It’s the largest quarterly jump in years. For comparison, hourly limited-service employees saw their wages rise just 4.1% in the first quarter compared with a year prior.
Many industries have been struggling to find enough willing workers as demand rebounds, but restaurants in particular have been hard pressed by labor challenges. The July unemployment rate was 8.4% for eating and drinking places, up from 5.9% two years ago, according to the Bureau of Labor Statistics. Black Box data showed that full-service restaurants are operating with 6.2 fewer employees in the kitchens and 2.8 fewer in the front of the house than in 2019.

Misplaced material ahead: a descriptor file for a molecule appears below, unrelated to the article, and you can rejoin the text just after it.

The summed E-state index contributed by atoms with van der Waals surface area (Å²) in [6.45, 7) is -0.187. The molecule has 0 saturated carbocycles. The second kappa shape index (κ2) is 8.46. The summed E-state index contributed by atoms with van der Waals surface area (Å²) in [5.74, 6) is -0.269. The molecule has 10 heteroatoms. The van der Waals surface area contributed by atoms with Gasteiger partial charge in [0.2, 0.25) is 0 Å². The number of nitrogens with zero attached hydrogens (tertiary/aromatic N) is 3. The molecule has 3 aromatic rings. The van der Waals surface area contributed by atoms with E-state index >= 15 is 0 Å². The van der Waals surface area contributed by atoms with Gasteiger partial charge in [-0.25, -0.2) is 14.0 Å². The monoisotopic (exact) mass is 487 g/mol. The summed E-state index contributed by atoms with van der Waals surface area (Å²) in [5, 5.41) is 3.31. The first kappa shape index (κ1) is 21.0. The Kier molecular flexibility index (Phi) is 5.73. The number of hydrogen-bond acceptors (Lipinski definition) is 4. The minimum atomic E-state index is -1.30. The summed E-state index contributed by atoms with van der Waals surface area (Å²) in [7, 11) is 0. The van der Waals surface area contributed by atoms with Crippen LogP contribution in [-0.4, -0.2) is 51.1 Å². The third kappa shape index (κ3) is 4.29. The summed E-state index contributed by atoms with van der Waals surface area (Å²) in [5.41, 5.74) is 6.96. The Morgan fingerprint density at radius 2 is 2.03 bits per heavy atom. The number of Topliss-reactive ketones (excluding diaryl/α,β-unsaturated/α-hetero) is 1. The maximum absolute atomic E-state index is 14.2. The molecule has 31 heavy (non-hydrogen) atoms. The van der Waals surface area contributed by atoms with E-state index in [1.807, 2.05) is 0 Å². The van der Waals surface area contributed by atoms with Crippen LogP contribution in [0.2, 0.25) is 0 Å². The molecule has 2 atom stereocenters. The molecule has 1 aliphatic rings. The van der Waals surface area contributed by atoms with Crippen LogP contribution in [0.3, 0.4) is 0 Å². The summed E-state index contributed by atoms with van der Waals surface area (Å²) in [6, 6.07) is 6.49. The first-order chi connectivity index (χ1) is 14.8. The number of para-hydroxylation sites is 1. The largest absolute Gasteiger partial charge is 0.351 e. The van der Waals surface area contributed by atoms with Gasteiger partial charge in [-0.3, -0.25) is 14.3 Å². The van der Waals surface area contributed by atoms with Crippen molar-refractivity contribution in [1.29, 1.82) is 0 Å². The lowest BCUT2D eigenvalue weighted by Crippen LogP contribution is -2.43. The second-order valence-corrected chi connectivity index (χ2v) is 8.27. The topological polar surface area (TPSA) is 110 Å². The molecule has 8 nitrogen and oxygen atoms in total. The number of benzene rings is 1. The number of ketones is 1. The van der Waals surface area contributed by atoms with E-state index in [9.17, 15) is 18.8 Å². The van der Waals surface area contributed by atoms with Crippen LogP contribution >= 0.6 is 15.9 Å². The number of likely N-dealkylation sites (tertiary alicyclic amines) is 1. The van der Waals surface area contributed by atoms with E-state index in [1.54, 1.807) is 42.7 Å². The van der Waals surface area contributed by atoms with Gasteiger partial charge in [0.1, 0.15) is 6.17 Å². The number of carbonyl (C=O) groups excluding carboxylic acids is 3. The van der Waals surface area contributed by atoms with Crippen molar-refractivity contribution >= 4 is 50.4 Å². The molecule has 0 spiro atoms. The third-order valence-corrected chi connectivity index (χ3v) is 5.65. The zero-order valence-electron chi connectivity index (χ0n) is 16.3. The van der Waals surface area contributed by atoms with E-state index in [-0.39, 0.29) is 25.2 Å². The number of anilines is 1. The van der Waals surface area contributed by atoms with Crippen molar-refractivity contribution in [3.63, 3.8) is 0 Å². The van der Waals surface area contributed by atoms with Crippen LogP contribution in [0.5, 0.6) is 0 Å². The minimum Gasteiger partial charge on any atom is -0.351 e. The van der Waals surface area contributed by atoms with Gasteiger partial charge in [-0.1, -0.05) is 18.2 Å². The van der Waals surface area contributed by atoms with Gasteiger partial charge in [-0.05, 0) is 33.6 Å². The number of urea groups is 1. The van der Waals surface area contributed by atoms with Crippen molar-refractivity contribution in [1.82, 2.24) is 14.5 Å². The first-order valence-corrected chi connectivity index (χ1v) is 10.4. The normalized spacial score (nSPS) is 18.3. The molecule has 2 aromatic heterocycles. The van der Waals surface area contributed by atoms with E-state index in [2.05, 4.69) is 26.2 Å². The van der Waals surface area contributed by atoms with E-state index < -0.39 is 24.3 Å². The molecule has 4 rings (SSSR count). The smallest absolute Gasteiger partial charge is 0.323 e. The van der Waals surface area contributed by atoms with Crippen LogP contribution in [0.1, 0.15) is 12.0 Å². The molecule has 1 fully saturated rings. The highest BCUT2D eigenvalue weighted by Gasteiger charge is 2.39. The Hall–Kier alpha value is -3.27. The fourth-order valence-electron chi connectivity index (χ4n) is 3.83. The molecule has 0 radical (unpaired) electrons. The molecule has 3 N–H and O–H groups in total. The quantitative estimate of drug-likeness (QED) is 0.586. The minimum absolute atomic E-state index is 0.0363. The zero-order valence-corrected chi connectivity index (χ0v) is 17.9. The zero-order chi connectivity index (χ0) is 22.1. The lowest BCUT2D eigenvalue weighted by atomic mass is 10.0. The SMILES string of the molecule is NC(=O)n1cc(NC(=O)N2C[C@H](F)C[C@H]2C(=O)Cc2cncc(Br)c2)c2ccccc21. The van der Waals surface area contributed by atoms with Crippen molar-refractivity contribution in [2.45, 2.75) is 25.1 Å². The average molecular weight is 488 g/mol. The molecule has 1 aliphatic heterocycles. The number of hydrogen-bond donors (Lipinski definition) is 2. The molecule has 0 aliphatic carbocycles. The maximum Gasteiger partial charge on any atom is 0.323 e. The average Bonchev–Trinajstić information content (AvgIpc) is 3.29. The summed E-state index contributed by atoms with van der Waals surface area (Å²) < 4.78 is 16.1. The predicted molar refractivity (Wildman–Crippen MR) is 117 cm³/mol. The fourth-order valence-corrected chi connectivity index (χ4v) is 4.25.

Layoffs and furloughs last year soured some restaurant employees on the industry, while others are staying home due to lack of access to child care or health concerns related to the ongoing pandemic. A Snagajob survey of 4,700 former and current hourly workers found that 18% of unemployed workers had to leave a job to take care of family members.